If You Offer Free Rent, They Will Come

Oakland looks to build a downtown retail district with start-up, rent-free leases in already vacant spaces.

Yoko Kumano, owner of Umami Mart, one of the pop-up stores taking a chance on the retail potential of Old Oakland.
National Journal
Sophie Quinton
See more stories about...
Sophie Quinton
Oct. 11, 2013, 8:24 a.m.

This art­icle is part of a weeklong Amer­ica 360 series on Oak­land.

OAK­LAND—The city of Oak­land wants to emerge as the Brook­lyn to San Fran­cisco’s Man­hat­tan. It’s get­ting there. Thanks to a hip­ster ex­odus from more ex­pens­ive San Fran­cisco, Pa­lo Alto, and Sil­ic­on Val­ley, a lot of tat­tooed mil­len­ni­als are rid­ing around down­town Oak­land on fixed-gear bikes. The bar and res­taur­ant scene is tak­ing off. A massive fest­iv­al called Art Mur­mur draws thou­sands of people on the first Fri­day each month.

And yet re­tail­ers still largely struggle to sur­vive in Oak­land’s down­town. “There aren’t enough people here,” Bri­an Kend­all, pro­ject man­ager for the Oak­land Re­devel­op­ment Agency, ex­plained on a walk last month. Down­town is a ma­jor pro­fes­sion­al cen­ter fea­tur­ing Kais­er Per­man­ente’s re­gion­al of­fices, the seats of city and county gov­ern­ment, and mu­sic-stream­ing com­pany Pan­dora. But for much of its his­tory, it has been a com­muter cen­ter, with few res­id­en­tial or shop­ping op­por­tun­it­ies.

There’s not much foot traffic. Kend­all poin­ted out blocks where many ground-floor spaces are either va­cant or of­fices that turn shuttered blinds to the street. On Tele­graph Av­en­ue, a ma­jor thor­ough­fare, two new shoe boutiques rely on on­line sales for 30 to 50 per­cent of their rev­en­ues, he said. Mean­while, city of­fi­cials es­tim­ate that Oak­land res­id­ents spend $1 bil­lion each year shop­ping out­side Oak­land, of­ten tak­ing their wal­lets to neigh­bor­ing towns with already-flour­ish­ing shop­ping dis­tricts.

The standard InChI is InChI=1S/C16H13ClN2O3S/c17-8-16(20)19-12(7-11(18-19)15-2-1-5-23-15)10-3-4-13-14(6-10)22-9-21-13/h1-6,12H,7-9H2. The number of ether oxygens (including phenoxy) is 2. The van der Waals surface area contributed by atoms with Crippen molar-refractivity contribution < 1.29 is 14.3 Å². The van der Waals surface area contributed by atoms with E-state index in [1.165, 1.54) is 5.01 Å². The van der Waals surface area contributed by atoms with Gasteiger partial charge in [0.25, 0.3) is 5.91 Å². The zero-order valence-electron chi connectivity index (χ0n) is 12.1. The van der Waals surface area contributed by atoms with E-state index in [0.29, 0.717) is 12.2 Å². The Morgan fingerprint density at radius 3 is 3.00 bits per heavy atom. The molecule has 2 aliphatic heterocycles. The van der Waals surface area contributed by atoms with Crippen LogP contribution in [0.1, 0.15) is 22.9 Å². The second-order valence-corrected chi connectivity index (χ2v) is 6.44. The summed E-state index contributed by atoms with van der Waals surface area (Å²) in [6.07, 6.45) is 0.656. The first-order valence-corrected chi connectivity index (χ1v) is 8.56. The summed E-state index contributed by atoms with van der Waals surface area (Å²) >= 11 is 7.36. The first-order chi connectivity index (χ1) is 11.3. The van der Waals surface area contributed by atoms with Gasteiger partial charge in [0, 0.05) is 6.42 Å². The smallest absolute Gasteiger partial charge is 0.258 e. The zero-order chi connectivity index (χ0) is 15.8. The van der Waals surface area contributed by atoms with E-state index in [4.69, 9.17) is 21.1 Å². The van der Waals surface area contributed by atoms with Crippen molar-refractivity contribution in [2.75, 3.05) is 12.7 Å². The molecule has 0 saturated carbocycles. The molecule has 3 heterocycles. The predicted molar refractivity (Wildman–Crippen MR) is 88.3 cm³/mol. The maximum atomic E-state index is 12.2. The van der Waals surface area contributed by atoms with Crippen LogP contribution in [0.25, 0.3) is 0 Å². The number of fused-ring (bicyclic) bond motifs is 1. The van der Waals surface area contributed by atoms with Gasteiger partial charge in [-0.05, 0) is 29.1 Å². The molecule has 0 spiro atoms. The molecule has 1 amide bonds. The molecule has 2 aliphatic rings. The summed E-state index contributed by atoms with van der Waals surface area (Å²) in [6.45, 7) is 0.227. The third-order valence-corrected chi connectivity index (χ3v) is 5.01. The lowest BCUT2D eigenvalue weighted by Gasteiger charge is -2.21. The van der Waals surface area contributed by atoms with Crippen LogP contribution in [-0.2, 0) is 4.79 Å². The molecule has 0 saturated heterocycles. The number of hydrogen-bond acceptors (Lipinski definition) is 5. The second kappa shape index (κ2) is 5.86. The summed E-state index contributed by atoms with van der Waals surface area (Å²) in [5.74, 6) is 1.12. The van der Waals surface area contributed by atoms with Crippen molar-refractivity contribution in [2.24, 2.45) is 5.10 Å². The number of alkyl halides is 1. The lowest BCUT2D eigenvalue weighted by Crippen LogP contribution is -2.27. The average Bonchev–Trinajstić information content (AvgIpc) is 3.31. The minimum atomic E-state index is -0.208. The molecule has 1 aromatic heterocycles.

City hall, loc­al en­tre­pren­eurs, and a small busi­ness in­cub­at­or called Popu­p­hood see re­tail as the fi­nal stage of Oak­land’s urb­an re­viv­al. And they’re help­ing mer­chants with cre­at­ive solu­tions that could ap­ply to Main Streets and down­towns na­tion­wide.

Alf­onso Domin­guez knows how hard it is to sur­vive as a re­tail­er in down­town Oak­land. While his res­taur­ant in his­tor­ic Old Oak­land — an au­then­t­ic Mex­ic­an place he co-owns with his mom — sur­vived the 2008 re­ces­sion, his nearby den­im store and home-goods store did not. As Domin­guez watched the bad eco­nomy wipe out emer­ging busi­nesses, he wor­ried about the neigh­bor­hood’s fu­ture, and about de­creased foot traffic to his res­taur­ant.

So in 2011, Domin­guez teamed up with artist Sarah Fil­ley and ap­proached his land­lord with a new concept: in­stantly re­viv­ing a whole block in Old Oak­land by giv­ing five va­cant store­fronts to re­tail­ers for six months, rent-free. The goal was to lower the start-up costs of open­ing a store, and to help en­tre­pren­eurs ease in­to pay­ing full rent. By open­ing along­side oth­er res­taur­ants and boutiques, a store own­er also wouldn’t have to wait for oth­er re­tail out­lets to take a chance on the neigh­bor­hood. “You can’t ex­pect someone to go and set up shop in a trans­ition­al neigh­bor­hood and wait five years for it to come up around them,” Fil­ley says. Domin­guez and Fil­ley called the concept ‘Popu­p­hood,’ a word that’s now the name of their con­sult­ing com­pany.

“We didn’t feel like we were sac­ri­fi­cing much,” says Mar­tin Ward, as­set man­ager for the build­ing own­er, Peter Sul­li­van As­so­ci­ates. The com­pany had been try­ing to lease the spaces for years. Ward be­lieved that ac­tiv­at­ing ground-floor space with re­tail­ers would make the area more at­tract­ive to of­fice ten­ants.

Two years later, the store­fronts in Old Oak­land have hos­ted sev­en busi­nesses and a trav­el­ing art lib­rary, se­lec­ted by Domin­guez and Fil­ley from a pool of ap­plic­ants. They lean to­ward busi­nesses that sup­port or re­flect Oak­land’s cre­at­ive eco­nomy — such as a former gal­lery own­er who sells goods hand­made by Amer­ic­an artists, and a pair of Ja­pan­ese-Amer­ic­an life­style blog­gers whose store spe­cial­izes in im­por­ted bar­ware. Par­ti­cip­at­ing re­tail­ers meet monthly, share com­mun­al re­sources like Wi-Fi, and are ment­ored by Domin­guez and Fil­ley.